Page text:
It's Too Late


Some Gender Haikus

Some Gender Haikus

For You to Enjoy or Not

I Don’t Care:


I am seen at times

As a young, small boy of sorts

I don’t care at all.


People are bothered

By things that don’t affect them

Because they’re stupid.


When humans are trans

Or otherwise gender queer

Leave them alone, jeez.

Dianic Wicca.

Just read that Dianic Wicca rejects transwomen so WTF, you guys?

Literally one of the perks of Wicca is that it is an ever-changing religion not held back by antiquated dogma.

Even the God and Goddess are meant to be taken as metaphorical representations of the ideals they stand for.  They are considered to exist but they aren’t considered to be a dichotomy of discrimination.

Anyone who isn’t pro-trans fully just fuck off.

The Truth is Out There.

When I was five, I knew the truth.  I knew who I was.  I even knew the language to use to put forth to others who I was.  Who I am.  But I was told I was wrong.  I was told IT was wrong.  And because I was young, I surely believed it.

When I was eight, I tried on my skin.  My true self.  And I was still very young, but I knew it fit me perfectly and me alone.  And so I kept it to myself.  I wore it under my more loose-fitting outer shell.  I kept it safe and warm and I was sure to comfort it when it felt scared or vulnerable.

I was 13 and I hated that skin.  It was getting older and grew itchy.  It started to rot and it started to smell.  Still, I begrudgingly carried it around and I told myself it would wilt and die when it was ready.   Told myself I wouldn’t have to carry it around forever.  But there it stayed, clawing at it’s itches, scratching its way out until it killed all my nerves and I felt nothing at all.

I was 17 when I sat in its presence.  Young but okay.  It had made its way out and I stared it in the face for the first time.  It was sweeter and gentler than I had expected, when with it’s claws and scratches.  I knew again what it was and that it was mine.  It was a part of me all along but it couldn’t survive under that shell.  It couldn’t hide forever.  And so there it was, say on a park jungle gym in the cool wind of autumn.  It was so easy to let it run free.  Maybe a little too free, but that betrayal was something I would learn to live with and embrace.  When something is locked up for so long, it is bound to come forth with an explosive energy.  It’s okay not to contain it.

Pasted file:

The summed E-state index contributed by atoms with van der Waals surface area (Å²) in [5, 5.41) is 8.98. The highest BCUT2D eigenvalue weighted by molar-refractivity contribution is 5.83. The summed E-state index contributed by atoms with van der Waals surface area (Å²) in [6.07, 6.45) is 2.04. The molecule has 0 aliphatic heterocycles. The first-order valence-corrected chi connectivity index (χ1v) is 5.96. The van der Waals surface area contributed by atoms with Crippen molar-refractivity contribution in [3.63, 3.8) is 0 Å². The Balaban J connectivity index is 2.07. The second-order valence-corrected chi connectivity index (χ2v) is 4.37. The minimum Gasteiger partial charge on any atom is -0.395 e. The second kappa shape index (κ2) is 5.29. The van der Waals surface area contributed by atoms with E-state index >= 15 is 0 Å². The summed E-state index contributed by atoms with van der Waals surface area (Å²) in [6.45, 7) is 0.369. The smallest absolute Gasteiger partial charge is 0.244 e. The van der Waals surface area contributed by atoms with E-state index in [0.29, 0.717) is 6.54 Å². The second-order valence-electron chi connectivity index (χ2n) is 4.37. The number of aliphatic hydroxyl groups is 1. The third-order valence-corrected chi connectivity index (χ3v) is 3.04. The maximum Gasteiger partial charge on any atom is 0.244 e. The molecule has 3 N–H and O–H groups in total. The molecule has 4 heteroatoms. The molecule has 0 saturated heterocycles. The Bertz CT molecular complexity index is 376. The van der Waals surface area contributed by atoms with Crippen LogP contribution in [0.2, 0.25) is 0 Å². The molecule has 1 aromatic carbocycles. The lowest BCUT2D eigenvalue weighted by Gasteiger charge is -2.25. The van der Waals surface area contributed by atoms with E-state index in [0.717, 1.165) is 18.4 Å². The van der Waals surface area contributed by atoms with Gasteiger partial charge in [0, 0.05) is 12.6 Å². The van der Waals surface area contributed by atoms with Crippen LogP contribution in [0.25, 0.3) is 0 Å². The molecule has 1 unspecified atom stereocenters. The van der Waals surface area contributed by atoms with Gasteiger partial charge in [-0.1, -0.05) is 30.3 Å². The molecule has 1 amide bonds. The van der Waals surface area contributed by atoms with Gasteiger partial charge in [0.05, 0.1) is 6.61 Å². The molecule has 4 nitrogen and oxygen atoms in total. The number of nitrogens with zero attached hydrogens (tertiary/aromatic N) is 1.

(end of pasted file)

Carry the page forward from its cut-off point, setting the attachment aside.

When I was 23, I hurt it.  I abused it.  It did not deserve to be treated that way.  It had been trapped for so long and it deserved to be taken care of and cared about.  And here I was, throwing it around to whoever would take it.  Other young skins clawing it from the outside, now.  It was falling into whatever traps they set and letting it scream and cry.  Nothing to claw at this time.  Once it escaped, it was out.  But it was in pain, now, and I let it.  I ignored it like a crying child throwing a tantrum.

When I was 24, I gave it peace.  Not the peace it ever thought it would find, but the peace it needed.  It settled into the crook of that joy and it lay there completely still.  It found a home.  Something that needed repairs here and there, but something comforting and good.  It was ever yet still young, but in time, it would know the difference between being young and being unsure.  This time, it was sure.


Without the awareness of a thing, does it really exist?  No.  Not to you.  And the only things real in your life are the things you know.  Everything that is real exists in your own brain.  If it doesn’t exist there, it does not exist to you.  It only exists elsewhere, whether known or unknown to others.

If you doubt this, remember: The average human eye can see only 1 million colors.  I say “only” 1 million because tetrachromats- humans who possess four cone cells in their eyes rather than the average three cone cells- can see up to 100 million colors.  Had you not read this, you would assume you were able to see maybe not all of the colors, but all of the colors the eye could see.

Never forget that everything you learn can change your entire reality.  Take in every bit of knowledge you can.  Make your universe everything you want it to be.


I have to put on sweaters.

Not for warmth, but to hide.

They don’t keep me away.

They let me shine.

Out of the world,

Out of my mind,

Into the blanket of societal norms,

I get to be myself.

Under my sweaters.
When summer comes,

I wait for storms,

So I can cover up,

With a smile of my face.
The beach is scary.

The gym is worse.

I think if I gain weight,

It will be like a sweater, too.

But it doesn’t help.

Things are bad then, too.
I don’t love myself.

I keep that inside.

I learn all of the ways,

I can let myself hide,

Without being a “freak.”
If I hold my own self,

I won’t have to worry.

I know all the places,

That make me feel sorry.

Not for myself,

Just for my place,

And I don’t need all of this,